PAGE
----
Energy resources key for SA’s economic growth

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SA's Deputy President Kgalema Motlanthe said we intend to develop renewable energy resources not only to diversify energy mix, without preferring one energy carrier over another, but also to take full advantage of endowment in other natural resources SA's Deputy President Kgalema Motlanthe said we intend to develop renewable energy resources not only to diversify energy mix, without preferring one energy carrier over another, but also to take full advantage of endowment in other natural resources

South Africa intends to develop renewable energy resources not only to diversify energy mix, without preferring one energy carrier over another, but also to take full advantage of endowment in other natural resources, according to Deputy President Kgalema Motlanthe.

South Africa, with its vast renewable energy resources such as solar power, has the potential to become one of the world’s fastest growing economic hubs.

Delivering the keynote address at the South African Youth Council-organized South African Green Energy Youth Summit on Monday, Motlanthe said South Africa’s future energy plans provided for a significant departure from the goal paradigm. However, this did not mean that South Africa would abandon coal as a source of energy.
 
“On the contrary, we intend to develop our renewable energy resources not only to diversify our energy mix, without preferring one energy carrier over another, but also to take full advantage of our endowment in other natural resources,” Motlanthe said.
 
Besides coal, South Africa had one of the best solar energy resources in the world. It also possesses abundant shale gas resources, the commercial exploitation of which still had to be investigated and pursued, and uranium deposits, the size of which were too big to continue to be ignored.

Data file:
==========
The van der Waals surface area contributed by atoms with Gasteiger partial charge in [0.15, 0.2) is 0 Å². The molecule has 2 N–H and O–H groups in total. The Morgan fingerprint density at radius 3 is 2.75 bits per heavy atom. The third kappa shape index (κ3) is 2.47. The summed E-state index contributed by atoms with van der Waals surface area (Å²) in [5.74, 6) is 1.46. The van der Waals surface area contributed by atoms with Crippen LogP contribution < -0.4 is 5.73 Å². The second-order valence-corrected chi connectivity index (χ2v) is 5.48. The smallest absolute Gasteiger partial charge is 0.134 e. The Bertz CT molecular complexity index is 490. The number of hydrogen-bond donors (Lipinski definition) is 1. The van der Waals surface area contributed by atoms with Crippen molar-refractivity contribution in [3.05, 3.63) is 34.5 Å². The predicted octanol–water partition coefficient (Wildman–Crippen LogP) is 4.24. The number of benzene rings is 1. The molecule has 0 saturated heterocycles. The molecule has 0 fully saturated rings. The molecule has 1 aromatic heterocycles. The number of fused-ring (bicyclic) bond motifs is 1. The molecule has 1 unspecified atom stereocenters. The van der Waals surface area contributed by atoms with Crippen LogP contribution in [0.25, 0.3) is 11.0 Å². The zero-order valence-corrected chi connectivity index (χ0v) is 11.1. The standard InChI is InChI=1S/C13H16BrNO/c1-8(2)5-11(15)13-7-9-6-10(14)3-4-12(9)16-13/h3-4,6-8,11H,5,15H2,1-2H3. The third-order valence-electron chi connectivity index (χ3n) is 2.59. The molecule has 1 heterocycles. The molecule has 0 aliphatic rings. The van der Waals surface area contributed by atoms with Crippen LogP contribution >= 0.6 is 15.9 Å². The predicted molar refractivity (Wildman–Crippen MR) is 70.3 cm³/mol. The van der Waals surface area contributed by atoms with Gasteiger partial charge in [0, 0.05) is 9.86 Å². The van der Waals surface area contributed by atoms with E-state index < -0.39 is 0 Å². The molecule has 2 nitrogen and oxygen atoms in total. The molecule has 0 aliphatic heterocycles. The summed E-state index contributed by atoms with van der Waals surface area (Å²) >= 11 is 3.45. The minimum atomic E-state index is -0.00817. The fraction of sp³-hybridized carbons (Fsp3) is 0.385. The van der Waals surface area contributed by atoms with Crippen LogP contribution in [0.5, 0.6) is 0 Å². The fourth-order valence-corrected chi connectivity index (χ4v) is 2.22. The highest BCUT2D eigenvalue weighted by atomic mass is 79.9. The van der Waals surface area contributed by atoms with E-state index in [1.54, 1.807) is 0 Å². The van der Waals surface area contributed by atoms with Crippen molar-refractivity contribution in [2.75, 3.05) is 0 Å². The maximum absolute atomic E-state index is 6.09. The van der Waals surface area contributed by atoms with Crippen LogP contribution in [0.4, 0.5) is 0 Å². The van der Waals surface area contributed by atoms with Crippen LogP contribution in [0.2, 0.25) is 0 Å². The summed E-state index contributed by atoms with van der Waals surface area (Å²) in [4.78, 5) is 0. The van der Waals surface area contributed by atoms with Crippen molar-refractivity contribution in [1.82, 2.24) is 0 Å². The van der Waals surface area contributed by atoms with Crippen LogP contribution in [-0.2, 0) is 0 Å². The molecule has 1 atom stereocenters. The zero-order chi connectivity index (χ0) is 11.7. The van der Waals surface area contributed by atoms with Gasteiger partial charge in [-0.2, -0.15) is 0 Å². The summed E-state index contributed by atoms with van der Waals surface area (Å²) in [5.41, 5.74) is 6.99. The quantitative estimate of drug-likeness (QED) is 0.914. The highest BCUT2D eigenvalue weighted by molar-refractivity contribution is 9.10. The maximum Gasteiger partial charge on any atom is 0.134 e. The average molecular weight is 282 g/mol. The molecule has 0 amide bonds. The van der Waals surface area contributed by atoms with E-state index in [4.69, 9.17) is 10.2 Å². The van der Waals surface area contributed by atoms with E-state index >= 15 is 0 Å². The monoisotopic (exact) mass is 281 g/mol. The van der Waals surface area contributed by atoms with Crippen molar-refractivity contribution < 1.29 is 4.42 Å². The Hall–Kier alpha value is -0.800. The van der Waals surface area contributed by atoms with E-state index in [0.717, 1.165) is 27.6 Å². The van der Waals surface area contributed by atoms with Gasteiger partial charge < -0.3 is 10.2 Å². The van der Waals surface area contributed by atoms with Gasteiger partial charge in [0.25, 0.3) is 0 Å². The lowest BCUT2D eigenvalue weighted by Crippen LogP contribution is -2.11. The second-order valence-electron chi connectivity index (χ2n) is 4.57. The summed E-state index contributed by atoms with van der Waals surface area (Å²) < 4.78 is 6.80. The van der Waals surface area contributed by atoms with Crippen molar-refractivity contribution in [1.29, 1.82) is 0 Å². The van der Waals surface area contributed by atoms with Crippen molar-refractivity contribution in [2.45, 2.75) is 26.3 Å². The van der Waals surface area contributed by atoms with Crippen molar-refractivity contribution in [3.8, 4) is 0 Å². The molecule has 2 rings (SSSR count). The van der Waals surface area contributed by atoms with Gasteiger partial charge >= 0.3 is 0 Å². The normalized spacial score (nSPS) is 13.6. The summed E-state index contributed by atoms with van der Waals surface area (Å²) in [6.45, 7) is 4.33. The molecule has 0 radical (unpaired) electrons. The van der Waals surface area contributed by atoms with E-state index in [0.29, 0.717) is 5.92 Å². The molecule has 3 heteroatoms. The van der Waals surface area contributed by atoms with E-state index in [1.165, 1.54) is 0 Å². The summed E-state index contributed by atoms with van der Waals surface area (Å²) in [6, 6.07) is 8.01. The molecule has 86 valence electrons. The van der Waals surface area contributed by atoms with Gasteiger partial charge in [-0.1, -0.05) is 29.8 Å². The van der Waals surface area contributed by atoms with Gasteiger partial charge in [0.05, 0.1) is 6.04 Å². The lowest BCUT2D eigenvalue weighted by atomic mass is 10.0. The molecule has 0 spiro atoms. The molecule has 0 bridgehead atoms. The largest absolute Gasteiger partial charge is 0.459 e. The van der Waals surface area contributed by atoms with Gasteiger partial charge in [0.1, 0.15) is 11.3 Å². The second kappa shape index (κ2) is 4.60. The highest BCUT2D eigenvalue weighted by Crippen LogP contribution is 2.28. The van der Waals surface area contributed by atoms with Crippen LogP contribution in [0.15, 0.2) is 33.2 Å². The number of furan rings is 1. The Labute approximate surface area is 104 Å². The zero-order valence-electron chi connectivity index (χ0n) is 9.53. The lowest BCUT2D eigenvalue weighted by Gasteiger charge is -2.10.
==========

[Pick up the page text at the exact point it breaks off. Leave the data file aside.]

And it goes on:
“If this is coupled with the potential for regional interconnection within the SADC sub-region, we have the potential to be one of the fastest growing economic hubs in the world, on the back of our environmentally balanced and sustainable energy resources,” Motlanthe said.
 
Potential economic benefits from pursuing the green energy route include the continuation of searching for clean coal technologies and solar technology, which could open up regional development in the Northern Cape, and the pursuit of a knowledge economy through the beneficiation of uranium and the nuclear programme.
 
In addition, there was also a possibility of an interconnection of the hydropower potential on the Southern African Development Community, particularly in Mozambique and the Democratic Republic of the Congo, the stepping up of the exploration for shale gas in the Karoo, and harnessing natural gas discoveries in Tanzania and Mozambique.
 
While the macroeconomic spin-offs were evident, Motlanthe said, there were also socio-economic benefits such as skills development, rural development and an improvement in the quality of life.
 
These diverse options being considered to ensure South Africa’s energy security could cause the republic’s economic development objectives to be achieved and sustained well into the future.
 
Success in this mammoth task would depend on assistance from the youth, academia and research institutions, Motlanthe said.
 
He remarked that while South Africa could justifiably be proud of being one of Africa’s thriving economies, it was lagging behind in key aspects. This included capacity-building in niche industries.
 
“Stemming from this reality is the imperative for us to continue pursuing a developmental state which is rich with cutting-edge technologies and innovation alike, while we concentrate on strategic spaces such as niche industries.”
 
He challenged the summit to deal with the challenge of South Africa’s low levels of enterprise and skills development in response to opportunities presented by the green economy.

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